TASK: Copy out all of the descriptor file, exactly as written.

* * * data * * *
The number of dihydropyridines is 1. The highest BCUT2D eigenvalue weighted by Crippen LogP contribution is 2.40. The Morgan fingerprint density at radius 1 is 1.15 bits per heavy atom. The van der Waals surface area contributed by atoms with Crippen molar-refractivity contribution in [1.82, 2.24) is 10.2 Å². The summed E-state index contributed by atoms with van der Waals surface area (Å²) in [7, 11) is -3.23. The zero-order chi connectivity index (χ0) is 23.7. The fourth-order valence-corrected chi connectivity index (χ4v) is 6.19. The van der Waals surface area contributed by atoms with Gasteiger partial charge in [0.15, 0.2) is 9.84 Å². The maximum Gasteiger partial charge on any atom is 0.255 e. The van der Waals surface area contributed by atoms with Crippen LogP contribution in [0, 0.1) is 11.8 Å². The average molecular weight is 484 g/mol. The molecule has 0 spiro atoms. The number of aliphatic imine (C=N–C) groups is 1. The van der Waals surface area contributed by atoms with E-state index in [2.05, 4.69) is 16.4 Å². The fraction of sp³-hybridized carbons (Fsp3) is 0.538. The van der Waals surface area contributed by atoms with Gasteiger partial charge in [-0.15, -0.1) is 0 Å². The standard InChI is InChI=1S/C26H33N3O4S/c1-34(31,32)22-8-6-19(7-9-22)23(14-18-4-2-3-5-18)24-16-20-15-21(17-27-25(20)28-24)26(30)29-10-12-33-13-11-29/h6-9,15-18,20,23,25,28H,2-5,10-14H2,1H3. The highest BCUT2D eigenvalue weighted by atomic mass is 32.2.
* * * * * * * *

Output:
The number of dihydropyridines is 1. The highest BCUT2D eigenvalue weighted by Crippen LogP contribution is 2.40. The Morgan fingerprint density at radius 1 is 1.15 bits per heavy atom. The van der Waals surface area contributed by atoms with Crippen molar-refractivity contribution in [1.82, 2.24) is 10.2 Å². The summed E-state index contributed by atoms with van der Waals surface area (Å²) in [7, 11) is -3.23. The zero-order chi connectivity index (χ0) is 23.7. The fourth-order valence-corrected chi connectivity index (χ4v) is 6.19. The van der Waals surface area contributed by atoms with Gasteiger partial charge in [0.15, 0.2) is 9.84 Å². The maximum Gasteiger partial charge on any atom is 0.255 e. The van der Waals surface area contributed by atoms with Crippen LogP contribution in [0, 0.1) is 11.8 Å². The average molecular weight is 484 g/mol. The molecule has 0 spiro atoms. The number of aliphatic imine (C=N–C) groups is 1. The van der Waals surface area contributed by atoms with E-state index in [2.05, 4.69) is 16.4 Å². The fraction of sp³-hybridized carbons (Fsp3) is 0.538. The van der Waals surface area contributed by atoms with Gasteiger partial charge in [-0.15, -0.1) is 0 Å². The standard InChI is InChI=1S/C26H33N3O4S/c1-34(31,32)22-8-6-19(7-9-22)23(14-18-4-2-3-5-18)24-16-20-15-21(17-27-25(20)28-24)26(30)29-10-12-33-13-11-29/h6-9,15-18,20,23,25,28H,2-5,10-14H2,1H3. The highest BCUT2D eigenvalue weighted by atomic mass is 32.2.